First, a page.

Time after time, as the U Bein Bridge started to gain popularity among travelers all over the world. It also helps a hand in raising the income of local people because it made the villagers get involved in doing tourism. A large number of local people in Amarapura have earned their living by serving the travelers visiting the bridge every day. They are able to sell souvenirs, food and drinks and fishermen do the short boat trips to take travelers to visit the lake.Nowadays, a huge number of travelers come to witness the longest and oldest teakwood in Mandalay. There is no wonder why the bridge has been loved; it looks beautiful from all angles and in its own rustic and elegant way. U Bein bridge looks the most impressive in the sunset. In order to admire the bridge at sunset, you can sit down on the grassland below the bridge; order drinks from local vendors; and wait for the sun coming down slowly. In another way, for photography lovers, you can ask a fisherman to take you on their boat during the sunset to capture the best moments of U Bein bridge during sunset. It will be more appealing.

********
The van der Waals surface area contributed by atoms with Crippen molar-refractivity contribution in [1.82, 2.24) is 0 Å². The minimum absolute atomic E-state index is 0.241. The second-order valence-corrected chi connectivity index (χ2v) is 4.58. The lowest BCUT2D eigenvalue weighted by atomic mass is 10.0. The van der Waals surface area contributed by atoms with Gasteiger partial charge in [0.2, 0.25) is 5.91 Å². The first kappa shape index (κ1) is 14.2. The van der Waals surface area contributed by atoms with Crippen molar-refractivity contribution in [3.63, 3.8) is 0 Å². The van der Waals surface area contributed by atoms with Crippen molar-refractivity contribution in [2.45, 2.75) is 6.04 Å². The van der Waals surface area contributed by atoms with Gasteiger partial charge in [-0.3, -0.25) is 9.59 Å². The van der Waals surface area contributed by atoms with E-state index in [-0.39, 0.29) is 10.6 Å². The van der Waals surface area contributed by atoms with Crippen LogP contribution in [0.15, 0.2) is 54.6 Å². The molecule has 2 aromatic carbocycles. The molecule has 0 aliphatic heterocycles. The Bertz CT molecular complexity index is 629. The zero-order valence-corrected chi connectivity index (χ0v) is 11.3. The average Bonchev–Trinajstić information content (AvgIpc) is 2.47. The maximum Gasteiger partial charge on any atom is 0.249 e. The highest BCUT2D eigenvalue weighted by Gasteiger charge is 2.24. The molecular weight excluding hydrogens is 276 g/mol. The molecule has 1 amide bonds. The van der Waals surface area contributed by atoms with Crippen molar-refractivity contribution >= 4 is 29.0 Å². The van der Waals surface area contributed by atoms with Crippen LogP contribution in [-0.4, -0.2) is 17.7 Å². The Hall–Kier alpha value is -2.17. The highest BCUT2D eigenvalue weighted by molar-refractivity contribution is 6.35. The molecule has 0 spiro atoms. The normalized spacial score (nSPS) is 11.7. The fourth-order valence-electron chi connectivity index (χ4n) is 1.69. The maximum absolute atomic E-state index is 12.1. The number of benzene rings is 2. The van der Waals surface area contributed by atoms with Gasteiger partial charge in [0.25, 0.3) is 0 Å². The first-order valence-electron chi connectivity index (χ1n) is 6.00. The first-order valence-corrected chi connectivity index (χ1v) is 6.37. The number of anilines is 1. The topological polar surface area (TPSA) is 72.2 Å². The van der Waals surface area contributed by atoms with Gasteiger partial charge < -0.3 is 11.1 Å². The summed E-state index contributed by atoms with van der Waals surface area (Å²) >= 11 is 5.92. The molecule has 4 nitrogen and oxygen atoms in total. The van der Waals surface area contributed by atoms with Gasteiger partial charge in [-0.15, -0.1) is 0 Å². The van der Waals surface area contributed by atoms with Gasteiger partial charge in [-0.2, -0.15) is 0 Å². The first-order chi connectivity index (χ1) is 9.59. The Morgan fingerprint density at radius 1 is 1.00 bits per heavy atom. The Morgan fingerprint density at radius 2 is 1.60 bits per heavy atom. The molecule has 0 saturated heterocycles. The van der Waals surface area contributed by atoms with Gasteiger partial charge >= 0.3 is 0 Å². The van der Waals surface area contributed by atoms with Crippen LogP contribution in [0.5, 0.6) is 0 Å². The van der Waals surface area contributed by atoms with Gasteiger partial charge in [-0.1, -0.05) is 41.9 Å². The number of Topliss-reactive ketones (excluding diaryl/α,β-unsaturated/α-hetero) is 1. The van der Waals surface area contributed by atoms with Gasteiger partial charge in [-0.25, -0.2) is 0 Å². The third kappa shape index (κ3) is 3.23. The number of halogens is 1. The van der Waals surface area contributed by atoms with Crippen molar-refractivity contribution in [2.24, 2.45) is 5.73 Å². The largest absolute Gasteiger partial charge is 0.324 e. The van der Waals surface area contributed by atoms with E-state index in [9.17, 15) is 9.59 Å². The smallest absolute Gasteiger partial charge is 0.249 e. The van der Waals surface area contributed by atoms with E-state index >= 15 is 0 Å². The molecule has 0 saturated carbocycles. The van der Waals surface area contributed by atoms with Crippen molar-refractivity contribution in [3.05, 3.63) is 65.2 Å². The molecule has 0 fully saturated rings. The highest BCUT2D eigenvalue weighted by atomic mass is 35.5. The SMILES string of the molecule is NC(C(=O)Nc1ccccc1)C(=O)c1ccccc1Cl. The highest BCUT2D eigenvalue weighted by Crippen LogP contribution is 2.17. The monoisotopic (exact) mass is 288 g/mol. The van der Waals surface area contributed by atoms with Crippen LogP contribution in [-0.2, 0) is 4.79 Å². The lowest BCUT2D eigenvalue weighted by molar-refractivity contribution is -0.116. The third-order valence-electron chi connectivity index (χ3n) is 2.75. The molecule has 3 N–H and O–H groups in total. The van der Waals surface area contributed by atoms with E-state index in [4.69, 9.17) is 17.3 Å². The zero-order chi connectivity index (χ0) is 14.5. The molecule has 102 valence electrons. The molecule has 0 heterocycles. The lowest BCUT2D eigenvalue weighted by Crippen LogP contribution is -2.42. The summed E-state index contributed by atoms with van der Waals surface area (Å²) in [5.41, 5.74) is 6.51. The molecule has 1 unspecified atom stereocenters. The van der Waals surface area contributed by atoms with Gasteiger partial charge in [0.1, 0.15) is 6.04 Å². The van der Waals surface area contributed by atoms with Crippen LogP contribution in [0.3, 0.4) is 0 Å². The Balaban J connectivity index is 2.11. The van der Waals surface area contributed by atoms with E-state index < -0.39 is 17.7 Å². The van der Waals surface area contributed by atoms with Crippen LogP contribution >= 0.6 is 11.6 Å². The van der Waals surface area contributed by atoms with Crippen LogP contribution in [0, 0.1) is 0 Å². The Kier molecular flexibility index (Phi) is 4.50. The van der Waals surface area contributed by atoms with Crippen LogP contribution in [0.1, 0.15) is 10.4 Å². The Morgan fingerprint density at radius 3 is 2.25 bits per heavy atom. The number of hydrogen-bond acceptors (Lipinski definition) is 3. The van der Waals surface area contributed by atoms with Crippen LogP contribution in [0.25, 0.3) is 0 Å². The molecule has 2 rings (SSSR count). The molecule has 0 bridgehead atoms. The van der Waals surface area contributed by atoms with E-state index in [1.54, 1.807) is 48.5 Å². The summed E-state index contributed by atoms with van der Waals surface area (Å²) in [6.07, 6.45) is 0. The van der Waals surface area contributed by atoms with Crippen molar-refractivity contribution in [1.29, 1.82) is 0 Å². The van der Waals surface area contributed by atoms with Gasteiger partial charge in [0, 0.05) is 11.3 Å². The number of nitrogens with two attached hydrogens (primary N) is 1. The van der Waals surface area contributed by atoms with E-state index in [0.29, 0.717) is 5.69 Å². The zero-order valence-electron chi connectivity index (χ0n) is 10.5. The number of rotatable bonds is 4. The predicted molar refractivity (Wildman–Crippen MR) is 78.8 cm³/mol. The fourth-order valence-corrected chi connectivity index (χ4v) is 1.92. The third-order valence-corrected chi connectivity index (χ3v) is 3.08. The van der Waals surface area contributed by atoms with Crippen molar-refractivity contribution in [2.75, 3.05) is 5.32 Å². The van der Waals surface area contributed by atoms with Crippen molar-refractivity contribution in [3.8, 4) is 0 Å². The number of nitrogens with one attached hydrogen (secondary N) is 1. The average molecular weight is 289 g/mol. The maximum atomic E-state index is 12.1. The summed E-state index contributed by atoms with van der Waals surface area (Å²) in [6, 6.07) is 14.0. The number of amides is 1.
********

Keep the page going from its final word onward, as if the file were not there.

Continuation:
Surprisingly, sunset on U Bein bridge looks differently by each person and from day to day. Some can catch the fierce color of orange and some can catch the vivid color of red or purple. U Bein bridge at sunset becomes the symbol of not only Mandalay but of Myanmar by this reason. During the dry season, the water level on Taungthaman Lake is low, making the U Bein bridge looks as tall as a thin man. Once the rainy season comes, water level raises up to the planks of the bridge. It is a good idea to avoid the rainy season in Mandalay to visit U Bein bridge because you will be likely to catch a rain in the day.

As the above part has stated, the best time in the day to visit U Bein bridge is at sunset time, when the bridge looks the most striking. However, taking a stroll on U Bein bridge in the early morning is also another brilliant way to enjoy the fullest beauty of it. Coming here at sunrise, you can have the opportunity to watch the town slowly wake up; and local people busily going to work and commuting through the bridge. You will definitely be able to capture plenty of simple and unique moments of the daily life at this time of the day.